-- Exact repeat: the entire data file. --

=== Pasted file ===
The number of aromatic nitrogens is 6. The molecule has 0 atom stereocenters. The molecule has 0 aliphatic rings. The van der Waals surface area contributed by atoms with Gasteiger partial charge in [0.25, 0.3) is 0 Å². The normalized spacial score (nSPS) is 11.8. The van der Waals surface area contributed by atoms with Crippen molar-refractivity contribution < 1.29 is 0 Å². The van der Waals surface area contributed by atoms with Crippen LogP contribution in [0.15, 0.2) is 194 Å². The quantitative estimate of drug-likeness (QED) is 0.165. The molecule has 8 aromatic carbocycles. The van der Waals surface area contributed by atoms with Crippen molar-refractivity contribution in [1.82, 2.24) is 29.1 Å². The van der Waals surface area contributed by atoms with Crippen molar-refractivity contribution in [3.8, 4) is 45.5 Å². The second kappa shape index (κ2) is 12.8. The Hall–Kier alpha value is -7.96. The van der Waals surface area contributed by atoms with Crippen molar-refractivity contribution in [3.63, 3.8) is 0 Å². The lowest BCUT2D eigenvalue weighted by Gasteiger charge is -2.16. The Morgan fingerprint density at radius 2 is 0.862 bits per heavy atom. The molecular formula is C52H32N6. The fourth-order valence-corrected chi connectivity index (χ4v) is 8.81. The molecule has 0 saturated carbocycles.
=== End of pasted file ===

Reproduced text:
The number of aromatic nitrogens is 6. The molecule has 0 atom stereocenters. The molecule has 0 aliphatic rings. The van der Waals surface area contributed by atoms with Gasteiger partial charge in [0.25, 0.3) is 0 Å². The normalized spacial score (nSPS) is 11.8. The van der Waals surface area contributed by atoms with Crippen molar-refractivity contribution < 1.29 is 0 Å². The van der Waals surface area contributed by atoms with Crippen LogP contribution in [0.15, 0.2) is 194 Å². The quantitative estimate of drug-likeness (QED) is 0.165. The molecule has 8 aromatic carbocycles. The van der Waals surface area contributed by atoms with Crippen molar-refractivity contribution in [1.82, 2.24) is 29.1 Å². The van der Waals surface area contributed by atoms with Crippen molar-refractivity contribution in [3.8, 4) is 45.5 Å². The second kappa shape index (κ2) is 12.8. The Hall–Kier alpha value is -7.96. The van der Waals surface area contributed by atoms with Crippen molar-refractivity contribution in [3.63, 3.8) is 0 Å². The lowest BCUT2D eigenvalue weighted by Gasteiger charge is -2.16. The Morgan fingerprint density at radius 2 is 0.862 bits per heavy atom. The molecular formula is C52H32N6. The fourth-order valence-corrected chi connectivity index (χ4v) is 8.81. The molecule has 0 saturated carbocycles.